According to the radiological examinations, the tumor was not associated with the submandibular gland. Incisional biopsy was performed through the ulcerated overlying skin of the tumor and it was suggestive of a cutaneous LMS. Positron emission tomography (PET) showed no distant or neck metastases and total surgical removal of the tumor with overlying skin was performed with a 1 cm surgical margin under general anesthesia. Multiple frozen sections indicated clear surgical margins and the skin defect was reconstructed with a pectoralis major flap. Histopathological examination of the tumor revealed spindle cells with pleomorphic nuclei, cytologic atypia and high mitotic activity. Necrosis or angiolymphatic/perineural invasion was not present in the tumor. Immunohistochemical examination of the lesion showed diffuse positive staining for smooth-muscle actin (SMA) and vimentin, whereas focal staining was detected for desmin (Figure 3).

Figure 3
Macroscopic view of the tumor B. Pleomorphic spindled cells with atypical mitotic figures (arrows: atypical mitotic figures) (H&E; x200) C. Diffuse smooth muscle actin positivity (x200) D. Focal desmin positivity (x200)

 

The histopathological diagnosis of the lesion was compatible with cutaneous LMS of the submandibular region. According to the the Federation Nationale des Centres de Lutte Contre le Cancer (FNCLCC) grading system [4], which is based on tumor differentiation, mitotic rate/10 high-power fields, and degree of tumor necrosis, the present tumor had an intermediate grade. Adjuvant radiotherapy was recommended to the patient due to the poor prognostic indicators, including tumor size greater than 5 cm, advanced age and high mitotic activity, but the patient declined to receive any additional therapy and is tumor free according to physical and radiological examinations including MRI and PET 12 months after the surgery.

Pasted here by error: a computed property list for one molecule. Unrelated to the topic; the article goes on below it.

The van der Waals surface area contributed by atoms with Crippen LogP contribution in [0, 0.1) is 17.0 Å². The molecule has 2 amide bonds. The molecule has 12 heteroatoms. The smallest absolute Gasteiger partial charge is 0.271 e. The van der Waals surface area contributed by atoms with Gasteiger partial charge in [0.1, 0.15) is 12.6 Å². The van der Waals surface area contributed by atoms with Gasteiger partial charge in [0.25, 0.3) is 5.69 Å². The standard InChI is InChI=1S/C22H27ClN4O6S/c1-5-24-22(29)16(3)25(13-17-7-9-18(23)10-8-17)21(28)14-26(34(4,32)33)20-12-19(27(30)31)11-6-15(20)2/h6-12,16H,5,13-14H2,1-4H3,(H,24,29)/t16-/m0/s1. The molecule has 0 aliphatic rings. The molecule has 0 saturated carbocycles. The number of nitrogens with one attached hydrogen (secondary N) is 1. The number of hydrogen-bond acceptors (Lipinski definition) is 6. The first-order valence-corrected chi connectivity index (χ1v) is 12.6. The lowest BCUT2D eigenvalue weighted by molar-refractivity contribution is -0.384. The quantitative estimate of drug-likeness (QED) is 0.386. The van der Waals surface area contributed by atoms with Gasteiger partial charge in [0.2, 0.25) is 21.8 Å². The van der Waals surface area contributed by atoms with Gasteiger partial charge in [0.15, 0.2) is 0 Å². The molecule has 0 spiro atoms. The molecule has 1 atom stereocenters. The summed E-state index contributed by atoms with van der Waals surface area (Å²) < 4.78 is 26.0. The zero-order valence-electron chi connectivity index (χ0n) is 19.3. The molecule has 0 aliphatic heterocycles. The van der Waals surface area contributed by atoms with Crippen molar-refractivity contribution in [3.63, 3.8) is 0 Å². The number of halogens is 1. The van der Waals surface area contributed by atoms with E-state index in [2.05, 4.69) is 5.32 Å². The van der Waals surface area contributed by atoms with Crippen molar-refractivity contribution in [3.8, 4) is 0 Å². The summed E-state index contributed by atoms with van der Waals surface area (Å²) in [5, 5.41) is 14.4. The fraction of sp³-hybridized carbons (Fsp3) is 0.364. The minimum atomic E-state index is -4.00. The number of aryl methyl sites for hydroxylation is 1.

Discussion

Soft tissue sarcomas account for 1% of malignant tumors in the head and neck region, whereas LMSs constitute 1-4% of soft tissue sarcomas in this area [5]. In the head and neck area, cutaneous LMS is the most commonly encountered type, although it has also been reported in the larynx, oral cavity, paranasal sinuses and jaw [6]. Cutaneous LMS usually presents between the fifth and seventh decades of life with male predominance [7]. Clinical aspects of the tumor including a slowly enlarging, firm and painless mass with non-specific symptoms usually resemble benign tumoral conditions. Due to the rarity of LMS in the head and neck region and clinical findings similar to those in benign lesions, a missed or delayed diagnosis of the tumor may lead to a more advanced disease. In the present case report, the patient was a 72-year-old male with a history of the tumor for at least five years. The demographic data of the present case was compatible with the literature. The patient was admitted to the hospital with a 6x5x5 cm painless mass that was adherent to the overlying skin. He did not seek any medical aid during the five years for treatment of the tumor due to not having any symptoms, and the major concern of the patient was cosmetic during the hospital referral.